An old fashioned telephone handset in black with a chord running out of frame
An old fashioned telephone handset in black with a chord running out of frame

Dear Paul, I’m waiting for a phone call I know will never come.

Paul Kiernan

Many years ago, my sister and I had a fight; I have been waiting for an apology for a long time.

Dear Paul,

Many years ago, my sister and I had a fight. I won't go into detail about the fight, but I will say that she was the instigator of the fight, of that I’m sure. I have been waiting for an apology for a long time. We’ve spoken, but only when necessary, and the conversations are quick and stressful. I believe enough time has passed, and she should call me and apologize. Is that fair, or should I call her? I just don’t want her to think she won. Any advice?


Pen Without Pal

Scrabble tiles spelling out, please forgive me

Dear Pen,

This is a situation that I have encountered often, and my opinion has changed due to my being in the position now. I’ll get to that in a moment. Right now, I will do my best to offer some advice while avoiding as many cliches as possible.

First off, you’ve both lost. Accept that because it is the truth. And you will continue to lose until someone invents a time machine, and you can go back and say all that you should, need, or want to say. So, if you’re willing to bet it all on that impossible invention, go right ahead.

If you’re not living in a science fiction fantasy, then you’ll know that time goes one way, and it goes that way very quickly. You get out of bed one morning and realize that ten years have crawled away and your time on this side of the dirt is quickly expiring. It doesn’t matter how many watches you wear; there will never be enough time. That’s a fact. No one ever completes their to-do list before they shuffle off this mortal coil. It’s impossible. If we live with eyes, ears, and hearts wide open, there will always be more to do and see, and the hunger for experience is rarely satiated.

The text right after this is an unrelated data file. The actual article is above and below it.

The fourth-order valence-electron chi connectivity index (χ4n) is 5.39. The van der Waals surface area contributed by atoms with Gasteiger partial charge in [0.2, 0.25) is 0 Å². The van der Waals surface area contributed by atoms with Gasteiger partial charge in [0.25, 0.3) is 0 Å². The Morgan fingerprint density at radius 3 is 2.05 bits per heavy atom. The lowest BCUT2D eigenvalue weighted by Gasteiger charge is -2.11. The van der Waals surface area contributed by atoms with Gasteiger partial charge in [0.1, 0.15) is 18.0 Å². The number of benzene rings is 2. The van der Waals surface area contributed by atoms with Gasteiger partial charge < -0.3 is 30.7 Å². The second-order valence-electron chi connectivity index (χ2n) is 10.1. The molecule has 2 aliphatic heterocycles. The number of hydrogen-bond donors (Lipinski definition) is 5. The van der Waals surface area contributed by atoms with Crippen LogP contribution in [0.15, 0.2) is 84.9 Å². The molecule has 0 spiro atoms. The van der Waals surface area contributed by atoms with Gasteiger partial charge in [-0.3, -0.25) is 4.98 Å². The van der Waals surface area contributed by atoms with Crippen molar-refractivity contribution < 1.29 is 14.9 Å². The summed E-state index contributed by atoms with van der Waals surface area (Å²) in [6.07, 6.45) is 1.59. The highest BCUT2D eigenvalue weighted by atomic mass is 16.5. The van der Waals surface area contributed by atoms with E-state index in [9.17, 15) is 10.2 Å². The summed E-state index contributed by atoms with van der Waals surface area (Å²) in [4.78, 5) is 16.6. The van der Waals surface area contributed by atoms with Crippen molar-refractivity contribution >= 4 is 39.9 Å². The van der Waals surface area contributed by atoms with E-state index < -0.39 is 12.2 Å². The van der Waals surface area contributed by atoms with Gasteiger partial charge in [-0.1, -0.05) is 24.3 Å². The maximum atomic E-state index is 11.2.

You can ride as many roller coasters, see as many foreign lands, eat as many lush meals as life has on offer; none of it will compare to the moment you say enough and pick up the phone and call your sister. Once you do that, then your Saturday night franks and beans will taste like a five-Michelin-star meal.

Now some truth. I didn’t make that call. I didn’t put my pride behind me. Then, my brother died. Now the call will never be made, the voice will never be heard again, and that personal laughter between siblings will never ring out. I could easily say, well, he never called me. But, trust me, that’s cold comfort when you think of something funny that you know they would love to hear, and you reach for the phone, then remember, he’s no longer accepting calls because, hopefully, the afterlife is bliss and there are no fucking cell phones.

Be they family or friend, if you have the impulse to call, follow that impulse. This isn’t a new revelation to the world; good lord, the Hallmark channel cranks out movies based on this idea. But it feels very different when the story isn't on a screen but resides in your pocket. You can turn off the Hallmark channel; you cannot turn off your heart.

Make the call, let her win if that’s what you think will happen. Ask yourself, what is it that she wins? You get your sister back; you get to connect deeply again, and you can feel good about making the first move. In that light, you both chalk up a pretty big win.

I lost. Time. A brother. A chance. I lost, and I’d give anything if I could have let him win. 

Make the call. 

I hope that helps.

Have a question, problem, or conundrum that you think Paul can help with, drop him a line at; he’ll do his best to help or make it worse; who knows with him.